Some studies say more than $200 billion are spent on unnecessary tests, treatments and procedures in health care annually. There are a variety of reasons for these high costs, including habit, financial incentives and fear of missing a diagnosis. Over the years, hospital systems nationally have been looking at ways to reduce these costs.
At the Jump Trading Simulation & Education Center, it all begins with education. In partnership with the University of Illinois College of Medicine Peoria (UICOMP), faculty from the school as well as OSF HealthCare have developed a high value care curriculum. The goal is to teach medical students and residents to consider the costs and risks of unnecessary diagnostic testing, and how to make better use of resources so that they provide real value for the patient.
Some of this education takes place in the classroom. But much of the learning application happens during simulation where learners can practice interviewing patients and giving physical examinations to make better decisions on testing, diagnosis and treatment. These simulations typically include the use of standardized participants acting as patients. Now, Jump is exploring the use of virtual standardized participants, so that students can practice any time and at any place.
Testing the virtual SP software
With a Dean’s Award from UICOMP, Jump is researching the effectiveness of using virtual standardized participant software to teach medical students and residents about high value care principles. The software allows learners to interact with virtual standardized participants from their computers instead of coming into Jump to participate in on-site simulations.
Using the software, learners are given a virtual patient along with some preliminary information like vitals and nurse’s notes. They type in a greeting and ask how the individual is; the virtual patient responds verbally with any complaints.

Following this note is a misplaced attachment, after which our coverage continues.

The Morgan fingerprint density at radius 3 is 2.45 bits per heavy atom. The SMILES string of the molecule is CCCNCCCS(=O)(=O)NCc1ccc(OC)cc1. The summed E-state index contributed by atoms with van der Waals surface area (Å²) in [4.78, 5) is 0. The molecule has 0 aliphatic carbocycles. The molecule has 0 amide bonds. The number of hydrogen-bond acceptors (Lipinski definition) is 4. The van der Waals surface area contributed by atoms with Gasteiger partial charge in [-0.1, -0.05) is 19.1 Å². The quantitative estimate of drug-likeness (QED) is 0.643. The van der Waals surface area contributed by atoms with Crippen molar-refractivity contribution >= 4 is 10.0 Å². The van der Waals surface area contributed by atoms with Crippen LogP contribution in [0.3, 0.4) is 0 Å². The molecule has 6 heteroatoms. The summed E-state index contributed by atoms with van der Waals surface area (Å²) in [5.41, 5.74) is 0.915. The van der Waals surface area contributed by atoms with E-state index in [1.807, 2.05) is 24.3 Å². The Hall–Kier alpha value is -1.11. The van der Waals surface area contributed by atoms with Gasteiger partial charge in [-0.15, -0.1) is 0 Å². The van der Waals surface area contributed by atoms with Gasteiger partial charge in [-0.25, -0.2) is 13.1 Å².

From there, students can ask questions about their patient’s symptoms, when their pain started and anything else that can help determine a diagnosis. They next perform a physical exam and receive a report on any physical findings. Students can then select their likely diagnosis.
After the virtual simulation, learners receive feedback on how they performed, how they did choosing the most likely diagnosis and treatment and the costs associated with their decisions. So far, about 50 residents and 120 medical students have had the chance to interact with virtual standardized participants and have given their feedback about the software.
Preliminary results show a correlation between learner performances in the virtual patient simulations and the high value care in-training exam. However, we also received feedback that more work needs to be done to enhance the abilities of the virtual patients.
If the software can be improved and tested again with successful results, the plan is to integrate virtual patients into high value curriculum. While there is an upfront investment of time and resources to develop virtual patients, we believe there are many advantages to using this technology. This includes the potential to decrease faculty time, and giving students the ability to repeat cases on their own time—ensuring confidence in their decision-making abilities.